When a separation happens, a rift, a tearing apart, often suddenly and violently… it leaves us heartbroken. Heartbreak is… it is the feeling of your skin and insides dragging behind you in tendrils that float and ache and hopelessly reach for the other being they had attached themselves to who is no longer there. Heartbreak is a howl of despair.

I’m sorry I left, my love. I will be forever sorry about that because I thought, I truly thought… I thought we would watch one another grow old. But I’ve had to let go of that dream. Nothing has ever been harder. Nothing.

For a while this violent disentanglement leaves us broken and shut down, for some time we close off and vow never to open ourselves up ever again. We become a small, bitter, angry, sad, closed consciousness who doubles down on the defensive behaviours that cause our perceptions to narrow, our connections with the world to vanish and so we become deeply lonely creatures.

But my love, it doesn’t have to be that way. If we open to our pain, our hurt, our deep and agonising vulnerability, we realise that though we have lost the thing we had, we had it once and now it is forever entangled within the phenomena of the thing that we call ourselves. And we can access that and we can carry it into the future to make our world more beautiful.

It will never be the same because nothing in the history of existence ever is. But each thing that is now comes from the thing that was before. And so… you will forever be part of the big story I tell myself about myself. The good parts and the bad, I’ll wear them both, I’ll honour my love and my broken heart and I hope you will too.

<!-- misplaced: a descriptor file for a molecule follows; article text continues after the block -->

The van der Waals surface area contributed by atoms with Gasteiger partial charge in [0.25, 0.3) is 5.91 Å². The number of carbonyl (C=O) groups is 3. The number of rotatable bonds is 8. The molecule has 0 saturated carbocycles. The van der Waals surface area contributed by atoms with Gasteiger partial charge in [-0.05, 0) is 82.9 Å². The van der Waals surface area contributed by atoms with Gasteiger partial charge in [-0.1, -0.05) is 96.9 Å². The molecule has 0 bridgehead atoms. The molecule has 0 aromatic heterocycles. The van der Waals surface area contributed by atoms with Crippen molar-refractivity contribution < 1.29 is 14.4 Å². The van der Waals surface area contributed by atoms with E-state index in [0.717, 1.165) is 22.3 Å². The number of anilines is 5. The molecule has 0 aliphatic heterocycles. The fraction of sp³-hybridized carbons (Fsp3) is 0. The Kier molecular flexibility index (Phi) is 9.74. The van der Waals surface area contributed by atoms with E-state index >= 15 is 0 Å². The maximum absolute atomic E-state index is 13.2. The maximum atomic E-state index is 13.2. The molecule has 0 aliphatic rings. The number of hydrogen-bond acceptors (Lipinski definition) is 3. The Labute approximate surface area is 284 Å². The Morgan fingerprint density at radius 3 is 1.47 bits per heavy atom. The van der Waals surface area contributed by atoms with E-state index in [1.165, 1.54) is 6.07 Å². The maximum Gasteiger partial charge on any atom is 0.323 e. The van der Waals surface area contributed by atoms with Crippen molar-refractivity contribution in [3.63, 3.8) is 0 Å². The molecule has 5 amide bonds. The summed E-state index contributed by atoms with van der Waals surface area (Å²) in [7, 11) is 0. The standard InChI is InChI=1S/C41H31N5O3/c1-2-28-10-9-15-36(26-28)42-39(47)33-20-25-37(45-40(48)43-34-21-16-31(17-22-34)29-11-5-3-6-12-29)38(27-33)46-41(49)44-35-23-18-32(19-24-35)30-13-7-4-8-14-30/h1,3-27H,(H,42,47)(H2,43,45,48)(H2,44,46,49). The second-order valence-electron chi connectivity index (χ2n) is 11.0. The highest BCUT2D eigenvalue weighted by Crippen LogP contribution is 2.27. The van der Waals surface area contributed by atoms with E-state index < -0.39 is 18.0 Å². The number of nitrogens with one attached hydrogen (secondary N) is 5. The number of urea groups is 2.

Love is the stuff of braveness and openness and vulnerability and metamorphosis. Joy and pain are inseparable truths. The other truth is change. But when I loved you, I loved you forever.

My heart is broken but it is also shifting into new spaces and shapes. And as I move through my small life and realise that even with you gone, you have left your mark, I am utterly grateful for the collision of us because I love the textures and tones of what I am now. As dangerous as you were for me… you were magical too.

You can never have something back once it has passed. But the fact of it ever existing is a miracle and that is the most beautiful and comforting truth I know.

Thank you for daring to love me. We were so brave to try.